Did Rob Portman flip-flop on gay 'marriage' for campaign cash?
WASHINGTON, D.C., April 5, 2013 (LifeSiteNews.com) – Ohio Senator Rob Portman states that his flip-flop on gay “marriage” was inspired by his homosexual son – a stance that has won him few plaudits from the LGBT Lobby – but it is possible he had baser motives: he may have wanted to raise cold, hard cash.
In an article entitled "Republicans see cash opportunity in gay marriage shift," Politico notes:
Portman himself has taken heat from New York donors who believe the party’s emphasis on social issues is one of the major reasons for losses this fall. Their views were taken so seriously that Portman, vice chairman of finance for the National Republican Senatorial Committee, held a dozen meetings with big New York donors recently in an attempt to assuage their fears about the direction of the party. (Emphasis added.)
It is well known that the party's top donor in 2012, casino magnate Sheldon Adelson, supports redefining marriage. So do Cliff Asness, Lew Eisenberg, and Dan Loeb, all three of whom signed the amicus brief opposing DOMA. Paul Singer gave the GOP $2.9 million in 2012, and New York City Mayor and Chief Nutrionist Michael Bloomberg has channeled his own vast fortunes to supporting members of either party who support marriage “equality.”
Is it any wonder the GOP is performing an “autopsy” demanding the Republican rank-and-file be more “inclusive” (read: shut their inbred, hillbilly traps) on homosexuality? What better way for Portman to “assuage” liberal donors' fears than personally reversing his stance?
True, Portman claimed he went through a two-year “evolution” on the issue after his son came out of the closet.
Would a politician ever exploit his own family for political gain? To ask the question is to answer it.
At the 1996 Democratic National Convention, then-Vice President Al Gore recalled how visiting the deathbed of his sister, Nancy Gore Hunger, inspired him to fight Big Tobacco.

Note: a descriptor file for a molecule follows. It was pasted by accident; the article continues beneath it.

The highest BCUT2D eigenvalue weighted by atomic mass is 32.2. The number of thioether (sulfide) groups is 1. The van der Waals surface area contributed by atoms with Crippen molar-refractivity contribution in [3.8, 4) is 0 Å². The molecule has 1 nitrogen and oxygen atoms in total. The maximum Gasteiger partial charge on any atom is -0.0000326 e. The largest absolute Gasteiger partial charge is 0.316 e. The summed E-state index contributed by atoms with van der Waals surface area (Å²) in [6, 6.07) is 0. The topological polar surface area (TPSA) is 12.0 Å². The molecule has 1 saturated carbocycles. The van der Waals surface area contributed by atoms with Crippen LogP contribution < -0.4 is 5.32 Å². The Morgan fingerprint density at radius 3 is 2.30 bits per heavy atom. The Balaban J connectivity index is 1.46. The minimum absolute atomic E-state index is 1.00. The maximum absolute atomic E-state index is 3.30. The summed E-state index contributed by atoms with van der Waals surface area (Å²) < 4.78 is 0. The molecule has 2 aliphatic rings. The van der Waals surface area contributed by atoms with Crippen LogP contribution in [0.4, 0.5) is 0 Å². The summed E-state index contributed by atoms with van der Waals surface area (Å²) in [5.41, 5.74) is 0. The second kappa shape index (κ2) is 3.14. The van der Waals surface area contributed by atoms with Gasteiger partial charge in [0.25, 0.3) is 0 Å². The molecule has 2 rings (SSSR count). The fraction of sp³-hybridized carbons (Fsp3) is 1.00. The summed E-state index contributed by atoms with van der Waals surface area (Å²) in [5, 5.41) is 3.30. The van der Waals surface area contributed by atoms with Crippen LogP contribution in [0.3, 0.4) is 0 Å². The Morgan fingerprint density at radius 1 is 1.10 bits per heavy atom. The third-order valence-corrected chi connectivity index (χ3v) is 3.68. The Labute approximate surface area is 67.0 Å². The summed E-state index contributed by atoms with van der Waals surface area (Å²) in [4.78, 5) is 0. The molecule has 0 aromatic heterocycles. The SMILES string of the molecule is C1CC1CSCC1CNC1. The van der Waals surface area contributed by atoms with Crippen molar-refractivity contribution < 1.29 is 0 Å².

''I knelt by her bed and held her hand,'' he said. ''And in a very short time her breathing became labored and then she breathed her last breath...And that is why until I draw my last breath, I will pour my heart and soul into the cause of protecting our children from the dangers of smoking!''
Gore has two speech modes: melodrama and Vulcan. This address was delivered with equal measures of aching sincerity and snooty moralizing.
The only problem is that his sister died in 1984. While running for president in 1988, Gore bragged to an audience in North Carolina, ''Throughout most of my life, I've raised tobacco. I want you to know that with my own hands, all of my life, I put it in the plant beds and transferred it. I've hoed it. I've chopped it. I've shredded it, spiked it, put it in the barn, and stripped it, and sold it.'' (Emphasis added.)
Then he went to Washington and took tobacco campaign funds, voted against cigarette taxes, and supported Big Tobacco's agenda until it no longer benefited him to do so.
Either his position was insincere in 1996 or it was insincere eight years earlier. The touching story of his sister's death doesn't seem to have entered into it.
Portman's contradictions are not as pronounced as Gore's, but his (d)evolution troubles those on both sides of the issue.
At best, Portman admits that he wants to change the law – and the definition of an ancient, pre-political social institution – to benefit his family.
Since much of the gay “marriage” debate actually revolves around receiving government entitlements and tax breaks, Portman said, in effect, that he changed his position, because he would like to enrich his family.
Is it not logical to ask if he might want to benefit himself and the NRSC, as well?
Cross-posted at TheRightsWriter.com.